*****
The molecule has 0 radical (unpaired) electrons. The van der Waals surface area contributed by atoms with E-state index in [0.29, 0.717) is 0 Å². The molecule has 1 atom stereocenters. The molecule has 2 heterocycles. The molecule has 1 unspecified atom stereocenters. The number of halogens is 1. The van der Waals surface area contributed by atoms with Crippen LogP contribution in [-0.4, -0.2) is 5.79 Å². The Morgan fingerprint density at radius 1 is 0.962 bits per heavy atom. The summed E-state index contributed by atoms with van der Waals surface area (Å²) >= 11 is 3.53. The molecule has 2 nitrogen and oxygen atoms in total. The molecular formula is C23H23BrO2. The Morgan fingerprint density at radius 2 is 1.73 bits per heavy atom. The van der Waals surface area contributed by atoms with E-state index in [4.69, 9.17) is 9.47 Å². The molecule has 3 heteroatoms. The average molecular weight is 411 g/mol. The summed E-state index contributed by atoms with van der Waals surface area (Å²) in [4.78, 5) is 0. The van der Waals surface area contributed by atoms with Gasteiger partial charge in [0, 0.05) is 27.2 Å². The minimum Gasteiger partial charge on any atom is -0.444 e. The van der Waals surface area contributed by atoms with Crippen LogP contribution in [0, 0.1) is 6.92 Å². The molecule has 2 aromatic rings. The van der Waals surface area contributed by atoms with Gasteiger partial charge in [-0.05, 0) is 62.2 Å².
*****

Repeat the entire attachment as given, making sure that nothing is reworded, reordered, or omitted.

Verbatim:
The molecule has 0 radical (unpaired) electrons. The van der Waals surface area contributed by atoms with E-state index in [0.29, 0.717) is 0 Å². The molecule has 1 atom stereocenters. The molecule has 2 heterocycles. The molecule has 1 unspecified atom stereocenters. The number of halogens is 1. The van der Waals surface area contributed by atoms with Crippen LogP contribution in [-0.4, -0.2) is 5.79 Å². The Morgan fingerprint density at radius 1 is 0.962 bits per heavy atom. The summed E-state index contributed by atoms with van der Waals surface area (Å²) >= 11 is 3.53. The molecule has 2 nitrogen and oxygen atoms in total. The molecular formula is C23H23BrO2. The Morgan fingerprint density at radius 2 is 1.73 bits per heavy atom. The van der Waals surface area contributed by atoms with E-state index in [4.69, 9.17) is 9.47 Å². The molecule has 3 heteroatoms. The average molecular weight is 411 g/mol. The summed E-state index contributed by atoms with van der Waals surface area (Å²) in [4.78, 5) is 0. The van der Waals surface area contributed by atoms with Gasteiger partial charge in [0, 0.05) is 27.2 Å². The minimum Gasteiger partial charge on any atom is -0.444 e. The van der Waals surface area contributed by atoms with Crippen LogP contribution in [0, 0.1) is 6.92 Å². The molecule has 2 aromatic rings. The van der Waals surface area contributed by atoms with Gasteiger partial charge in [-0.05, 0) is 62.2 Å².